There are 10 types of people-- those who understand binary, and those who don't.
Have you ever been over to someone's house-- someone who you thought that you knew-- and been offered a dirty glass for your drink? Not a recently-used glass, but one that has obviously been in a dishwasher and now has crusted "bits" in the bottom or on the side?
One that you don't know how to politely say to them, "I'd rather have a clean glass, thanks."?
One that makes you wonder what kind of secret life that they lead; that they could first of all allow such an occurrence to happen but most of all that they could be so unobservant about it? Are they blissfully ignorant or does this thing happen all the time, as you are convinced that it must, and they find it acceptable because they obviously can't afford to replace the dishwasher so they can abide the odd crumb floating in their milk, juice, or beer, and-- even when you are alone in the kitchen and attempt to swap it out you discover that none of their glasses match each other so it is going to be obvious that you swapped glasses and, yet, you check another glass and it, too, has some sort of filthy stain on the bottom and you realize that this is normality for them so the best you can do is attempt to rinse it out without asking them where they keep the scouring pads, which, you know in your heart of hearts, they must not even own, because otherwise the dishes that they use would obviouosly be cleaner than they are and, besides, it's crusted on so well that even a welding torch wouldn't remove it so why are you making such a big deal about a bit of old food which has been sanitized in a (admittedly inferior quality) dishwasher anyway so it's not like it's poisonous or anything so why does your stomach still turn, your bile still rise, your gag reflex still refuse to engage, and your mind refuse to shut off and ignore the attrocity that is your drinking vessel and-- god damn it! you've been in the kitchen by yourself for so long now that they probably think that you're pissing in their sink or masturbating, or something, so you'd better come up with a good excuse or, or, or maybe they're all talking and you can slip back into the room and no one is going to quiz you, because hey! why would they??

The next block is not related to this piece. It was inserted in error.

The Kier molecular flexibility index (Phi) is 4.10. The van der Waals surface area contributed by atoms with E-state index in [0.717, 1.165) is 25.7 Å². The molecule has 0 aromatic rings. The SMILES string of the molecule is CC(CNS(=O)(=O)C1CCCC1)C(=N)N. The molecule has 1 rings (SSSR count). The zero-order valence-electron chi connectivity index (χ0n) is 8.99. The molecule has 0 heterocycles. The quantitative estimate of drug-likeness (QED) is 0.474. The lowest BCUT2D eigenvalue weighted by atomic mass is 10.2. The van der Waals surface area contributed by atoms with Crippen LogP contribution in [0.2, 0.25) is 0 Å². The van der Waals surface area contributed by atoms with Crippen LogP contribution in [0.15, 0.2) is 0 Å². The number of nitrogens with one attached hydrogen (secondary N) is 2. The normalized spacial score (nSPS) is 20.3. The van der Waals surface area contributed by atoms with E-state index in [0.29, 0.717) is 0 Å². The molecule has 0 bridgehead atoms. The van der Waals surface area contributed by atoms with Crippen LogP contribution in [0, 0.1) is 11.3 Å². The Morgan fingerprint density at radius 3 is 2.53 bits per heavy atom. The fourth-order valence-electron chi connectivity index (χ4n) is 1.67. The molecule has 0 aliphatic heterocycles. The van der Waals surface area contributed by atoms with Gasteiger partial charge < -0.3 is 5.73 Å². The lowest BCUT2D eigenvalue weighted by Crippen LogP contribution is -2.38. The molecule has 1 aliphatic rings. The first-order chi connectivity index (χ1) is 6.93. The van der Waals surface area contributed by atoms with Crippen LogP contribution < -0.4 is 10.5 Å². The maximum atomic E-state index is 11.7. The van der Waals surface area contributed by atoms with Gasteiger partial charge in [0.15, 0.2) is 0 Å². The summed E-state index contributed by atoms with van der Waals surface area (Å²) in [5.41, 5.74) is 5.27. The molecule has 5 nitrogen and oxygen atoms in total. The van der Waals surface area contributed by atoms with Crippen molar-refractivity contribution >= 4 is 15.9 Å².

We don't have a dishwasher. I typically fill the sink up with hot soapy water and dump everything in. My approach is to grab a plate, or a handful of spoons, forks, and butter knives out of the soap, give them a quick scrubbing with a sponge/scourer, drop them in the 'clean' sink, and rinse them off at the end. Sometimes I miss a bit, or something was more stuck on and I didn't feel it when I was scrubbing or rinsing, and it makes it off of the drying rack and into the cupboard.
If I notice it when I'm setting the table, and it's egregious, I'll do something about it. But most of the time, my attitude is that those were washed, and if it bothers you, go and wash it yourself.
Important caveat: my wife does not, in any way, endorse what you have just read.
We don't have a dishwasher. I typically fill the sink up with hot soapy water and dump everything in.
This is your first mistake.
I have never owned a dishwasher, and have always followed this formula that Mum taught me when doing the dishes.
1. Fill the sink with hot soapy water, taking care not to dump everything in at once.
2. Wash glassware first, in water that has not had everything dumped in it. Glass is the most unforgiving thing to clean. Better to do it with the cleanest water.
3. Do plates and crockery next, in water that has not had everything dumped in it.
4. Do eating utensils and cooking pot/pans last. If you do these first, the water will be well and truly garked up for the glassware and other things. If they are really dirty and unrinsed it will be like you are trying to do the rest of your dishes in soup.